You may think you can predict how good a movie is going to be based on just the trailer, cast, and producers involved… but the answer is still more complex than you’d like. On the industry side, tons of market research systems via surveys, tracking polls, and other analytic services attempt to check in with the health of a particular release ahead of its debut in theaters. As it turns out, all these factors are more complicated than we need to make things. If studios wanted see how their upcoming summer blockbuster will do, all they had to do was Google it.
In a Google AdWords post by Andrea Chen, Google’s Principal Industry Analyst, Media and Entertainment, the company introduced a new report titled “Quantifying Movie Magic with Google Search” that explains just how Google can be used to predict the future box office success of any upcoming movie.
Looking at the financial performance and Google searches relating to 99 of last year’s most popular movies, Chen explained that even the ways in which people search for information about movies can help suggest whether a particular movie is headed towards success. “During slower box office weeks, we see more searches on generic terms (such as ‘new movies’ or ‘movie tickets’),” Chen writes, adding that searches on weeks leading up to big tentpole movies, people tend be more specific. “For tentpole film releases, marketers have the ability to capture more interest by advertising on title-related search terms, whereas for non-tentpole releases it is important to advertise on more generic terms.”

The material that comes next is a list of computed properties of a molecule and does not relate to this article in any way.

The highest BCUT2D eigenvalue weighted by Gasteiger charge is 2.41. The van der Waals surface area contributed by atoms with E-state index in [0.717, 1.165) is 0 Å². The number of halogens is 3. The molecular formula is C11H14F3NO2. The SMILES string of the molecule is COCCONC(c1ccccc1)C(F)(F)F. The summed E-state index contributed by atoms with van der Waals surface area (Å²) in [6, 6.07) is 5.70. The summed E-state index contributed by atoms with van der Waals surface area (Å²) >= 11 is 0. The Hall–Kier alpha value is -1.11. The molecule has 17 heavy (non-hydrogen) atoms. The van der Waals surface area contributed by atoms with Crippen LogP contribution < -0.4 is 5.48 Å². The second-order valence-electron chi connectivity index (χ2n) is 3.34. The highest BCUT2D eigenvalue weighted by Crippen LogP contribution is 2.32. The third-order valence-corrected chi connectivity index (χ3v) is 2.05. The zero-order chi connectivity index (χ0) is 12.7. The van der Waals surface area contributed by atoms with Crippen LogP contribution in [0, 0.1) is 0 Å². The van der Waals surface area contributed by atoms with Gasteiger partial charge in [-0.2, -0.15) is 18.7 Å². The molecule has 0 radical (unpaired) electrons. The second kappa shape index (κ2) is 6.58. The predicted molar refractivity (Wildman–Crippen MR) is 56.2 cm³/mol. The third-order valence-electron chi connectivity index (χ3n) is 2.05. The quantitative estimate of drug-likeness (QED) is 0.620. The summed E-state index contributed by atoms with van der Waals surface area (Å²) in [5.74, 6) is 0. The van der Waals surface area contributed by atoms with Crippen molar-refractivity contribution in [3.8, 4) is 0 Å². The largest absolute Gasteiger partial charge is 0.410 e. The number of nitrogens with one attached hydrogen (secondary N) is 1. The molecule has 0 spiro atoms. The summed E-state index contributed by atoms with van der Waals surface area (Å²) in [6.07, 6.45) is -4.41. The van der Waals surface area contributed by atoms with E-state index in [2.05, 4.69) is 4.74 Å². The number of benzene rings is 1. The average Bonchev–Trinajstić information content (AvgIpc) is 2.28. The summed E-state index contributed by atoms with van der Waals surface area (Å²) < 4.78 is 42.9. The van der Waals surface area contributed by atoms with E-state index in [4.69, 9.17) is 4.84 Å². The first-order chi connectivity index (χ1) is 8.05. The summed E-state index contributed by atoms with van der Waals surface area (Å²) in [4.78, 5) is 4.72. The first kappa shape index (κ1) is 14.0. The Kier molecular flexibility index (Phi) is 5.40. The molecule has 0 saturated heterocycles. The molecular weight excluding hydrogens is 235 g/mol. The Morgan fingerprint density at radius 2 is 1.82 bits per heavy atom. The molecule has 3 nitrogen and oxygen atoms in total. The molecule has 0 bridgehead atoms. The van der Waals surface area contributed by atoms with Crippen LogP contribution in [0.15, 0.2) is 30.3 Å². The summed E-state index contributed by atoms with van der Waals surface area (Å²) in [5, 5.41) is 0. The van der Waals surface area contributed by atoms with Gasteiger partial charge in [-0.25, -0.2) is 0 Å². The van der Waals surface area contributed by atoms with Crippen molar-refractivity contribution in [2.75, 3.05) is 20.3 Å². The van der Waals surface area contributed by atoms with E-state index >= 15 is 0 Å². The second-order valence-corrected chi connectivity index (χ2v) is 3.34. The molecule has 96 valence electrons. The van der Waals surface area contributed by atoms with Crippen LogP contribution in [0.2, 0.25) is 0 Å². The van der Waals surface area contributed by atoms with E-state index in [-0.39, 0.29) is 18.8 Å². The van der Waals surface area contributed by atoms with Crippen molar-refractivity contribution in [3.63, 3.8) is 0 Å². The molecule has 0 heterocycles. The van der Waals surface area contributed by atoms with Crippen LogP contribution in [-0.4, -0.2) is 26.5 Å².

When people search for specific movies can be important as well. “In the seven day window prior to a film’s release date, if a film receives 250,000 search queries more than a similar film, the film with more queries is likely to perform up to $4.3M better during opening weekend,” Chen explains. “When looking at search ad click volume, if a film has 20,000 more paid clicks than a similar film, it is expected to bring in up to $7.5M more during opening weekend.”
However, it’s the searches further ahead of release that may be most important for predicting whether a movie will be a hit or a bomb. “While we see more search volume in weeks closer to the release week, the Google and YouTube search patterns four weeks out from the release have the strongest link to moviegoer intent,” Chen writes.” At four weeks out, trailer search volume on Google coupled with both the franchise status of the movie and seasonality can predict opening weekend box office revenue with 94% accuracy.”
If nothing else, this report suggests that Hollywood has a head start not only on knowing what the audience is looking forward to watching ahead of time, but also on how to save on costs in future. Since the Google service is free, perhaps studios will start spending less on trend analysts and box office watchers.
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